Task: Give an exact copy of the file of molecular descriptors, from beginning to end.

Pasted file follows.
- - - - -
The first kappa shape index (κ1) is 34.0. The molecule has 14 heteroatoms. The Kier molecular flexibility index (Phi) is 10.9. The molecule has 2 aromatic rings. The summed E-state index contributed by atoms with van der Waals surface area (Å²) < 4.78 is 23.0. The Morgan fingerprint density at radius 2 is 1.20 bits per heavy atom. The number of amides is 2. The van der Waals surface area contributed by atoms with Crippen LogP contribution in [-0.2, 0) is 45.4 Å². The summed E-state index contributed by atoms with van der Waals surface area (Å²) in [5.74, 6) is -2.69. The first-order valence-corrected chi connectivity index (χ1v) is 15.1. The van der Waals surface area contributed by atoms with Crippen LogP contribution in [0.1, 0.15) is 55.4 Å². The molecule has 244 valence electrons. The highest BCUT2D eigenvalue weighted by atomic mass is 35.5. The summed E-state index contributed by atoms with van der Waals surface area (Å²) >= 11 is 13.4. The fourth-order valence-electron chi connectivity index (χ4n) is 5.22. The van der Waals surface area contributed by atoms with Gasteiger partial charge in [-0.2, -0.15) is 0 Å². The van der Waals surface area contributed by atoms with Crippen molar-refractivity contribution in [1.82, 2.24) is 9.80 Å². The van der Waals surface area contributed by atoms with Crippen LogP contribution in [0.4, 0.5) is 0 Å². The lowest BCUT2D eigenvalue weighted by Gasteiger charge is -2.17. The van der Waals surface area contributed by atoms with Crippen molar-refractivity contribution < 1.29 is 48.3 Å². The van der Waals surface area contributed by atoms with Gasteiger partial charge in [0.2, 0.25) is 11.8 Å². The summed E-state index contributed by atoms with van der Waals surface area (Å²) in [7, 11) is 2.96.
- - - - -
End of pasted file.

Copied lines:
The first kappa shape index (κ1) is 34.0. The molecule has 14 heteroatoms. The Kier molecular flexibility index (Phi) is 10.9. The molecule has 2 aromatic rings. The summed E-state index contributed by atoms with van der Waals surface area (Å²) < 4.78 is 23.0. The Morgan fingerprint density at radius 2 is 1.20 bits per heavy atom. The number of amides is 2. The van der Waals surface area contributed by atoms with Crippen LogP contribution in [-0.2, 0) is 45.4 Å². The summed E-state index contributed by atoms with van der Waals surface area (Å²) in [5.74, 6) is -2.69. The first-order valence-corrected chi connectivity index (χ1v) is 15.1. The van der Waals surface area contributed by atoms with Crippen LogP contribution in [0.1, 0.15) is 55.4 Å². The molecule has 244 valence electrons. The highest BCUT2D eigenvalue weighted by atomic mass is 35.5. The summed E-state index contributed by atoms with van der Waals surface area (Å²) >= 11 is 13.4. The fourth-order valence-electron chi connectivity index (χ4n) is 5.22. The van der Waals surface area contributed by atoms with Gasteiger partial charge in [-0.2, -0.15) is 0 Å². The van der Waals surface area contributed by atoms with Crippen molar-refractivity contribution in [1.82, 2.24) is 9.80 Å². The van der Waals surface area contributed by atoms with Crippen LogP contribution in [0.4, 0.5) is 0 Å². The lowest BCUT2D eigenvalue weighted by Gasteiger charge is -2.17. The van der Waals surface area contributed by atoms with Crippen molar-refractivity contribution < 1.29 is 48.3 Å². The van der Waals surface area contributed by atoms with Gasteiger partial charge in [0.2, 0.25) is 11.8 Å². The summed E-state index contributed by atoms with van der Waals surface area (Å²) in [7, 11) is 2.96.